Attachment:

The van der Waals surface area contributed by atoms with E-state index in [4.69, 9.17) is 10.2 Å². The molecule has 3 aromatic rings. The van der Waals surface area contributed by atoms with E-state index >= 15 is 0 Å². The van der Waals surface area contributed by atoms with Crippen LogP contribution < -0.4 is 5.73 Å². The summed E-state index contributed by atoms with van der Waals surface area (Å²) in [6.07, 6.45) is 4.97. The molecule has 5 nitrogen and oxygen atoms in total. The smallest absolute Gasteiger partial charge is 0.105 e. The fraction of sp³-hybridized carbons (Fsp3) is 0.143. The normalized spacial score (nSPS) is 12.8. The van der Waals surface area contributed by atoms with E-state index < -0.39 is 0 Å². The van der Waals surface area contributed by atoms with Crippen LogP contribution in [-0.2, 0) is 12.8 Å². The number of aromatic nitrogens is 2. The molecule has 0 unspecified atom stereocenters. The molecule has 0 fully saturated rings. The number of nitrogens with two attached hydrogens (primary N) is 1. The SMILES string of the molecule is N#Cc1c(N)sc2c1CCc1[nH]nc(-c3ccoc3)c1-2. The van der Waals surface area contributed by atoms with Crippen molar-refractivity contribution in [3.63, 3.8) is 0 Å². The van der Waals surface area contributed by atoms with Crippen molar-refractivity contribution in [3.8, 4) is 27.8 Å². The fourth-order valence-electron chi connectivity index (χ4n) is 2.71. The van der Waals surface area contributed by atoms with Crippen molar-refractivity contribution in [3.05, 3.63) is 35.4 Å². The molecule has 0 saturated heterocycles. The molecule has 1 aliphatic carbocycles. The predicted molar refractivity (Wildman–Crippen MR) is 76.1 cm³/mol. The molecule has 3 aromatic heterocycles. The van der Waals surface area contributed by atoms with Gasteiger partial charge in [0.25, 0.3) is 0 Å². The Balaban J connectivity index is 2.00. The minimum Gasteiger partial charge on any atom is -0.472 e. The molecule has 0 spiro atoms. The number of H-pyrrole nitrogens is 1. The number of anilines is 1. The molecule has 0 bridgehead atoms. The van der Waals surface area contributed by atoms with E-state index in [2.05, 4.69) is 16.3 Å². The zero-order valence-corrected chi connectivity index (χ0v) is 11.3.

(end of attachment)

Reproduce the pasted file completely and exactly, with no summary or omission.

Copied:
The van der Waals surface area contributed by atoms with E-state index in [4.69, 9.17) is 10.2 Å². The molecule has 3 aromatic rings. The van der Waals surface area contributed by atoms with E-state index >= 15 is 0 Å². The van der Waals surface area contributed by atoms with Crippen LogP contribution < -0.4 is 5.73 Å². The summed E-state index contributed by atoms with van der Waals surface area (Å²) in [6.07, 6.45) is 4.97. The molecule has 5 nitrogen and oxygen atoms in total. The smallest absolute Gasteiger partial charge is 0.105 e. The fraction of sp³-hybridized carbons (Fsp3) is 0.143. The normalized spacial score (nSPS) is 12.8. The van der Waals surface area contributed by atoms with E-state index < -0.39 is 0 Å². The van der Waals surface area contributed by atoms with Crippen LogP contribution in [-0.2, 0) is 12.8 Å². The number of aromatic nitrogens is 2. The molecule has 0 unspecified atom stereocenters. The molecule has 0 fully saturated rings. The number of nitrogens with two attached hydrogens (primary N) is 1. The SMILES string of the molecule is N#Cc1c(N)sc2c1CCc1[nH]nc(-c3ccoc3)c1-2. The van der Waals surface area contributed by atoms with Crippen molar-refractivity contribution in [3.63, 3.8) is 0 Å². The van der Waals surface area contributed by atoms with Crippen molar-refractivity contribution in [3.8, 4) is 27.8 Å². The fourth-order valence-electron chi connectivity index (χ4n) is 2.71. The van der Waals surface area contributed by atoms with Crippen molar-refractivity contribution in [3.05, 3.63) is 35.4 Å². The molecule has 0 saturated heterocycles. The molecule has 1 aliphatic carbocycles. The predicted molar refractivity (Wildman–Crippen MR) is 76.1 cm³/mol. The molecule has 3 aromatic heterocycles. The van der Waals surface area contributed by atoms with Gasteiger partial charge in [0.25, 0.3) is 0 Å². The Balaban J connectivity index is 2.00. The minimum Gasteiger partial charge on any atom is -0.472 e. The molecule has 0 spiro atoms. The number of H-pyrrole nitrogens is 1. The number of anilines is 1. The molecule has 0 bridgehead atoms. The van der Waals surface area contributed by atoms with E-state index in [2.05, 4.69) is 16.3 Å². The zero-order valence-corrected chi connectivity index (χ0v) is 11.3.